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Resting Comedians Sergey Yurievich Sudeikin
Sergey Yurievich Sudeikin, (19 March 1882 in Smolensk – 12 August 1946 in Nyack, New York), was a Russian artist and set-designer associated with the Ballets Russes and the Metropolitan Opera.
Was banned from the Moscow School of Painting, Sculpture and Architecture for "obscene drawings". Sudeikin joined the Mir Iskusstva movement. Close friends included the poet Mikhail Kuzmin and the impresario Serge Diaghilev. In 1907-1918, he was married to actress Olga Glebova (1885–1945), and the closest friend of Anna Akhmatova. Glebova-Sudeikina is the principal character and addressee of Akhmatova's longest work, The Poem Without Hero (1940–65).
Sudeikin designed the sets and costumes for Diaghilev's production of La tragédie de Salomé by Florent Schmitt in 1913, and assisted in Nicholas Roerich's designs for Stravinsky's The Rite of Spring the same year.
In 1926 he prepared artwork for the 1926 Broadway production of Nikolai Evreinov's The Chief Thing. Soudeikine later designed the settings for the original Theatre Guild production of Porgy and Bess that first opened on Broadway at the Alvin Theatre in New York City on October 10, 1935.

www.thefairgroundbooth.com
#russiantheatre #theatre #art #Sudeikin
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The Russian Theatre Film Series - New Book published by Michael Craig and Copernicus Films. A complementary account of the entire series so far
+Russian Theatre Documentary Series
#theatre #Russiantheatre
copernicusfilms.com
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The Russian Theatre Film Series - New book publication
This post first appeared on my blog but it is worth repeating to reach a different audience here. This book is the third by Michael Craig. The first being Journey to Ogasawara   which was an account of the making of the film David Burliuk and the Japanese Av...
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The book - "The Russian Theatre Film Series - A filmmakers chronicle" will be out shortly. It is a hybrid account of how this documentary series was made, interspersed with information about content of the series, Russian theatre, thoughts on film-making from the perspective of working in Moscow as well and why figures like Meyerhold, Stanislavsky and Vakhtangov are such a significant force in Russia and theatre and world theatre. It is a kind of prelude or a clearing to or a clearing of a path towards future work in series. A marker to future developments. This book sums up how far the series has come, where it is now and how it will maybe develop in the future.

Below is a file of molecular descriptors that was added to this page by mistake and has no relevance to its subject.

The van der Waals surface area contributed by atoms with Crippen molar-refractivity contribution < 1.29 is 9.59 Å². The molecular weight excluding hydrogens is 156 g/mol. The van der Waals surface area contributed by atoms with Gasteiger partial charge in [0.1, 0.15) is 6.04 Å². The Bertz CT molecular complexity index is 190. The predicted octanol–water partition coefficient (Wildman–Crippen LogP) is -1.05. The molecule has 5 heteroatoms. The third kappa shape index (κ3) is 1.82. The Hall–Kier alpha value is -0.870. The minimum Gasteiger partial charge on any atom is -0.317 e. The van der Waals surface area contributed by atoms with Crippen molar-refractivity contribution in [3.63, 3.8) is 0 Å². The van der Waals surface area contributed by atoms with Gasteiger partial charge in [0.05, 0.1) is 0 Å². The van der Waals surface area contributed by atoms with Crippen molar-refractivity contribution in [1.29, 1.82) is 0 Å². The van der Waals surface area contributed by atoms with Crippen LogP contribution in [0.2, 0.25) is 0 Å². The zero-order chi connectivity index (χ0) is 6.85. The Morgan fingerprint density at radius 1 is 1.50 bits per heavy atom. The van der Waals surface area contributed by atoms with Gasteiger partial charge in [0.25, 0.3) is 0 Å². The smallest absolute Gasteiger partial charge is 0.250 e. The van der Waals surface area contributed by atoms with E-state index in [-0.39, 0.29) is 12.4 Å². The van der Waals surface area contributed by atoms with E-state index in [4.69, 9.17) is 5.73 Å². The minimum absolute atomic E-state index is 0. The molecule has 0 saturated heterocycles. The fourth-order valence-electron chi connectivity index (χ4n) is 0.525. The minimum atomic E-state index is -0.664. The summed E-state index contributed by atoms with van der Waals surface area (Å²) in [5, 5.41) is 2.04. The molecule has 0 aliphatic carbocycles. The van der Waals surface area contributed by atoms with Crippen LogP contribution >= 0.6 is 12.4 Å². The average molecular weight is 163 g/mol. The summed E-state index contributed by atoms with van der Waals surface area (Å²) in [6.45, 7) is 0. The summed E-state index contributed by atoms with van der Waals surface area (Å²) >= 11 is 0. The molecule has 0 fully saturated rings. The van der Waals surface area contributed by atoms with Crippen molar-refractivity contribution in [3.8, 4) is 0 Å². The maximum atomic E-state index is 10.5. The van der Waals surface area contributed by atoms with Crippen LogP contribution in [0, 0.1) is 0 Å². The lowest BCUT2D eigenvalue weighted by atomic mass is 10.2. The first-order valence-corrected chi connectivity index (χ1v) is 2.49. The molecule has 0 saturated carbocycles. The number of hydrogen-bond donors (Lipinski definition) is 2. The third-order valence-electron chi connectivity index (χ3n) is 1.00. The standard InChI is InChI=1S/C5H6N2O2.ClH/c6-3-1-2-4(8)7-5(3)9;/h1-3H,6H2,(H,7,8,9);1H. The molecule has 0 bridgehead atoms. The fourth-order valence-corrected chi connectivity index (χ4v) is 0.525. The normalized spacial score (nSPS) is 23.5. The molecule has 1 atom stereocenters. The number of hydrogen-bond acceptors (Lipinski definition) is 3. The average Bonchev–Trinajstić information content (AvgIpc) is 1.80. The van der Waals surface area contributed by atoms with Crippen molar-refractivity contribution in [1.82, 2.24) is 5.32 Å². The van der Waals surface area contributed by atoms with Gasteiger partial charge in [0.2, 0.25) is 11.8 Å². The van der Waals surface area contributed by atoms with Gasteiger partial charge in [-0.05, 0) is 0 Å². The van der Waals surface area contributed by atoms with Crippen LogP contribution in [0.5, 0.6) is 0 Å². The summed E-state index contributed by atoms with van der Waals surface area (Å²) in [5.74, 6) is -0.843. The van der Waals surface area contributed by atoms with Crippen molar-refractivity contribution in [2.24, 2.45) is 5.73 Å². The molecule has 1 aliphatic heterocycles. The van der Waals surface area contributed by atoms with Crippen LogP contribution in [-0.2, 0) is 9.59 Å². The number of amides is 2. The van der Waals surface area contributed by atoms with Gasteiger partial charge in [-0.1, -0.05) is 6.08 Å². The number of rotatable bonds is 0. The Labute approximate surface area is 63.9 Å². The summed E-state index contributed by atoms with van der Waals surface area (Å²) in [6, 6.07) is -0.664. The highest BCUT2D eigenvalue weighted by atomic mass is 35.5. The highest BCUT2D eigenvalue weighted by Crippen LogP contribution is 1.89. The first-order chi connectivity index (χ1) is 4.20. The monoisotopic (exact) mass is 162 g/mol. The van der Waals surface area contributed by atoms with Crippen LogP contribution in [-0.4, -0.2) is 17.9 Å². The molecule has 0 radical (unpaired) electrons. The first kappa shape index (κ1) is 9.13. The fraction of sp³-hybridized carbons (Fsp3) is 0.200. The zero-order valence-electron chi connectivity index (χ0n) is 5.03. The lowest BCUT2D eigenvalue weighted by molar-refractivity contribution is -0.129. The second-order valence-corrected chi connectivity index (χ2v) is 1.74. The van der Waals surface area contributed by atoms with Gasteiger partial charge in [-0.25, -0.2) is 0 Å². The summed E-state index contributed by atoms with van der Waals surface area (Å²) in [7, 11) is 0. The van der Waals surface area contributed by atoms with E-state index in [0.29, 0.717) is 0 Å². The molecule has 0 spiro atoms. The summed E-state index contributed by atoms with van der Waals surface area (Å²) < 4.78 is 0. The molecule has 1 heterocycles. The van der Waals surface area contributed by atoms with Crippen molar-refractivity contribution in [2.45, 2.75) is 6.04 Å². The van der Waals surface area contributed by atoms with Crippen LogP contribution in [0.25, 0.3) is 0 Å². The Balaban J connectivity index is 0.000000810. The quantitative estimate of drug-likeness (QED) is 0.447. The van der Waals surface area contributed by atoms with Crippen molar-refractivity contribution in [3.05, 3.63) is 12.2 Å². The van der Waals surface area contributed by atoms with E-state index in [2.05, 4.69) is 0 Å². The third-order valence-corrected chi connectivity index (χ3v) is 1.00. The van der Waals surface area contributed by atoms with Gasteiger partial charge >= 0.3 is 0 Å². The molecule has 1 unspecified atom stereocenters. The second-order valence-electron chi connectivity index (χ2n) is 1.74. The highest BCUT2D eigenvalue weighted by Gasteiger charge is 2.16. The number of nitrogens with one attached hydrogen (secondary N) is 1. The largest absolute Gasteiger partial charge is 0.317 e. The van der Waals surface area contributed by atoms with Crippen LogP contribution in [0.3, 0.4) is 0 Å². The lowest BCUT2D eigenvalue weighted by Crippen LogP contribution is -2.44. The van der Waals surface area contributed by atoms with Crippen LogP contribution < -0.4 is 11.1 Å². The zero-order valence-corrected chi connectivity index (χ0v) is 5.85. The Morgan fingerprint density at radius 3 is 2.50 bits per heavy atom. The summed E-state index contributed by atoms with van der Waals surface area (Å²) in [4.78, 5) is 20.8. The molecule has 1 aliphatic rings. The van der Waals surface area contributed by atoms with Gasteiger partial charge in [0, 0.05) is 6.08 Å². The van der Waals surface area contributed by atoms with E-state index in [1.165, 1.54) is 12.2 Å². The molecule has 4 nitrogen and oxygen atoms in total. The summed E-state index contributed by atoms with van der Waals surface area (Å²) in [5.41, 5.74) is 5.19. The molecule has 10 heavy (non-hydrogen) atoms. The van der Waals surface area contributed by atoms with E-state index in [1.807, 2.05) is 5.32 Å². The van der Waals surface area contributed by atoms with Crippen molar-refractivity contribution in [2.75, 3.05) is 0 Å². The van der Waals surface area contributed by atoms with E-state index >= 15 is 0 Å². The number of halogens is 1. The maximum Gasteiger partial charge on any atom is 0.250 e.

+Russian Theatre Documentary Series #theatre #russiantheatre
#meyerhold #stanislavsky #Vakhtangov
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3/21/17
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The Fairground Booth Book (untitled as yet)
Finishing one of the most difficult chapters of thefairgroundbooth.com and researching the film simultaneously. The chapter concerns Blok and Meyerhold’s legacy and in particular the legacy of The Fairground Booth in Russian and world theatrical history. This is a difficult subject to tackle as it is all a question of interpretation and quite subjective although I have tried to use referenced argument to get my point across. However this is not the main thing to consider since the purpose of the book is to be an introduction to The Fairground Booth rather than a definitive interpretation so the approach has to be looser and maybe even a bit experimental to find a way into the material.